“There’s really not much different than what we’re seeing now,” he said. “The communities going in now are nice communities. The business will always follow the communities. The commercial follows the residential. I’ve seen that working for PEC (Pedernales Electric Cooperative), I’ve seen it for decades.”

Even as the business growth ramps up, he believes it will come in phases.

“You will see the gas stations, then the fast food places, and as those sustain themselves you’ll see the nicer restaurants and hotels and things like that,” he said. “That’s going to happen, and planning for that and having strategic places available for them to take advantage of is going to be important.”

Rather than a controller of growth, he sees the City Council as a facilitator of growth.

“Sometimes there’s a misconception in the community that the Council encourages certain businesses,” Whitehead said. “Of course we encourage businesses, but there was a misconception that we pick the types and the ones that come in. We don’t. We make it possible for them to come here and have the amenities they need. In those misconceptions people say ‘we’ve got too many fast food restaurants now’, but those are the businesses that want to come here now. Down the road, we’ll start seeing the other types of industries come.”

The City may not pick and choose which businesses come to town, but Whitehead said there are some ways to manage the look of the business community.

“You can manage the way some of those businesses look from the outside by your building requirements and your codes,” he said. “I think we’re doing a good job of that. We’re easy to work with, but at the same time we do have expectations that are placed on the people that are wanting to invest.”

Transportation plays a key role in growth, and Whitehead likes the plan laid out this last year in the City’s transportation master plan.

“The ones we have going on now are a long time coming, like the CR 200 intersection,” he said. “As far as the rest of the plans, those are going to be pretty fluid I think. We have identified corridors we want to take advantage of, but as far as the exact alignments of those roads, I think those are going to shift as growth develops on those properties.”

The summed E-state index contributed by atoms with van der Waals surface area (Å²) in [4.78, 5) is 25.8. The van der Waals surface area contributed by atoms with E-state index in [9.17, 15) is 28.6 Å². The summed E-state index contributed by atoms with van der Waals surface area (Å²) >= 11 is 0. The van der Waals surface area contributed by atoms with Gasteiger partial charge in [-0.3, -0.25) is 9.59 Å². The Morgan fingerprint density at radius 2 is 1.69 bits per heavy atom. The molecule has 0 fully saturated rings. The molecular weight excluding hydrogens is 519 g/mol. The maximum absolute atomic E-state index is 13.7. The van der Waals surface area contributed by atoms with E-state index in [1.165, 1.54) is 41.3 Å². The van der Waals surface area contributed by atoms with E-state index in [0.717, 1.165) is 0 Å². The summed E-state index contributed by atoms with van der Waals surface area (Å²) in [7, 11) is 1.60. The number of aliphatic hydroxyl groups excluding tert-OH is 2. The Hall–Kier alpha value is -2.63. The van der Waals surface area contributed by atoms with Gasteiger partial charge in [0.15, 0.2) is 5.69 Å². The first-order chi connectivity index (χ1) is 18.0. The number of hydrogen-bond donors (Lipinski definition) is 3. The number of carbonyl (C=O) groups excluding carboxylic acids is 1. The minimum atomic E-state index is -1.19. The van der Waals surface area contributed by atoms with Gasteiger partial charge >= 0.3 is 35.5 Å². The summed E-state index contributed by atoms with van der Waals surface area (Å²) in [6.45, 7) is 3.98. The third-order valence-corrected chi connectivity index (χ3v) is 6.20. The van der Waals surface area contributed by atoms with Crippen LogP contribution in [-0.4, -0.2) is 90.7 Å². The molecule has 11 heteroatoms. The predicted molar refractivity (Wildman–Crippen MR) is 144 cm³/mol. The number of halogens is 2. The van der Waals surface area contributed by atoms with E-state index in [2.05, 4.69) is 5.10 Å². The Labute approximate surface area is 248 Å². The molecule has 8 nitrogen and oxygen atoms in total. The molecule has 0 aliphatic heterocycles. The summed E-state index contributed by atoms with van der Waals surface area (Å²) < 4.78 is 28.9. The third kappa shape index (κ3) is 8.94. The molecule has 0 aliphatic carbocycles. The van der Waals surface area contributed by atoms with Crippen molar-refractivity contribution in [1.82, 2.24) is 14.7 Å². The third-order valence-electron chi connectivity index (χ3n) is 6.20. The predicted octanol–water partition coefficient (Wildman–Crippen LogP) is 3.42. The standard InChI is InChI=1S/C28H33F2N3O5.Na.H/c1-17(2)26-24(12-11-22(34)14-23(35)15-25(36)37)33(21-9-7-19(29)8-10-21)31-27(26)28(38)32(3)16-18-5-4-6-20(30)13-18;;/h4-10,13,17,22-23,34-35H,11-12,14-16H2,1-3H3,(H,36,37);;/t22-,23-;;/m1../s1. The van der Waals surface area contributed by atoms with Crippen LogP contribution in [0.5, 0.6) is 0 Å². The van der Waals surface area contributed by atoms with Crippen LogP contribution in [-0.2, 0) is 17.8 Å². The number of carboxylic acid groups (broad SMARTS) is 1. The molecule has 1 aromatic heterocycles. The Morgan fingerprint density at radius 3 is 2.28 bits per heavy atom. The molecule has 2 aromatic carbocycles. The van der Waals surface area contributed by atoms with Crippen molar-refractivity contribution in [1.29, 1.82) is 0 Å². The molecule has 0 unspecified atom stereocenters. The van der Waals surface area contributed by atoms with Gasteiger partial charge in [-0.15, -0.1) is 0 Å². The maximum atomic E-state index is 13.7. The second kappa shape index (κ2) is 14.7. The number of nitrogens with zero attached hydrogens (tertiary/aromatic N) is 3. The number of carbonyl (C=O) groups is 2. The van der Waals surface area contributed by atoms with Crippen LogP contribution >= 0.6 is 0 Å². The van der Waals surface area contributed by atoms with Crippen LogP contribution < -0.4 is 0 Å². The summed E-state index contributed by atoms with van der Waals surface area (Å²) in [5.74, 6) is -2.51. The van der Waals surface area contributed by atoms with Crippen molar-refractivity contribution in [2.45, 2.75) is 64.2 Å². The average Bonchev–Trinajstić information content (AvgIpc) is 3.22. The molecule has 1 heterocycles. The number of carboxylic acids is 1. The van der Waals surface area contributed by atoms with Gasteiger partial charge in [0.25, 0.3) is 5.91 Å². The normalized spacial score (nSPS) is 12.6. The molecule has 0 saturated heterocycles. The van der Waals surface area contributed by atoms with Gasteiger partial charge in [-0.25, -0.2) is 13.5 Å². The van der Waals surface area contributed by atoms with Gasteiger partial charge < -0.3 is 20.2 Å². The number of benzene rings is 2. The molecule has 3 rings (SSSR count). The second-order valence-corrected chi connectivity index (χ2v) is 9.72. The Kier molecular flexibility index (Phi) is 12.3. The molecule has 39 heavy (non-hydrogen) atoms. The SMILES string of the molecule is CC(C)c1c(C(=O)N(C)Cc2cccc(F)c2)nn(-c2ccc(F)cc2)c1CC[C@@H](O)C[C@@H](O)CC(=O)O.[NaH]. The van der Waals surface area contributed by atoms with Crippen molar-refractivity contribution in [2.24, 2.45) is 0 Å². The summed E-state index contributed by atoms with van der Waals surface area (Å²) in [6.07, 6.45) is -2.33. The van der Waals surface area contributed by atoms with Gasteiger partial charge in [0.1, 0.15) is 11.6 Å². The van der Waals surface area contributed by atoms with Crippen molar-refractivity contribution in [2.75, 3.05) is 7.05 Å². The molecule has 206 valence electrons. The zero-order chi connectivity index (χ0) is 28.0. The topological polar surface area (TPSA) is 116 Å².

He had his own doubts about the one-way streets plan, but citing the inability to widen the streets to accommodate two-way traffic, Whitehead believes the plan should probably remain.

“I had a little bit of heartache just like everyone else did on the one-way thing,” Whitehead said. “I do think because of the concentration we have around those areas where we did approve the one-way streets, once everyone gets used to doing it I think it will make more sense. It was a lot different before the traffic was as heavy as it is now.”

Whitehead understands the importance of addressing staffing needs, but he said those needs have to be weighed against budget constraints.

“That’s one thing that is a juggling act in having enough staff on the police side, the water department and the sewer department,” he said. “The budget only goes so far and we need to make sure that all of the departments are adequately staffed to take care of our citizens.”

Increased staffing needs is a byproduct of growth, and that growth will eventually allow the departments to grow as well.

“In a perfect world, we hire as many as we need,” he said. “I would like to see the police department have enough officers to run three shifts, 24-7, 365 days a year and provide enough for them to be able to take vacations and things like that and not put a strain on the department. We’ll get there, you just have to be able to pay for it along the way.”

The gauge for when to add staff in Whitehead’s opinion is to watch the population growth.

“Part of it is the crime factor, I mean we’re very lucky living in a community like this where there isn’t a whole lot of crime,” Whitehead said. “Part of that you have to think is the presence of our police force. As we grow and add communities and incorporate some of the communities that are already here into our City – and Stonewall is one of them – and as we pick up more places like that, the police department, as well as some of the other departments are going to have to increase staff to be able to handle that.”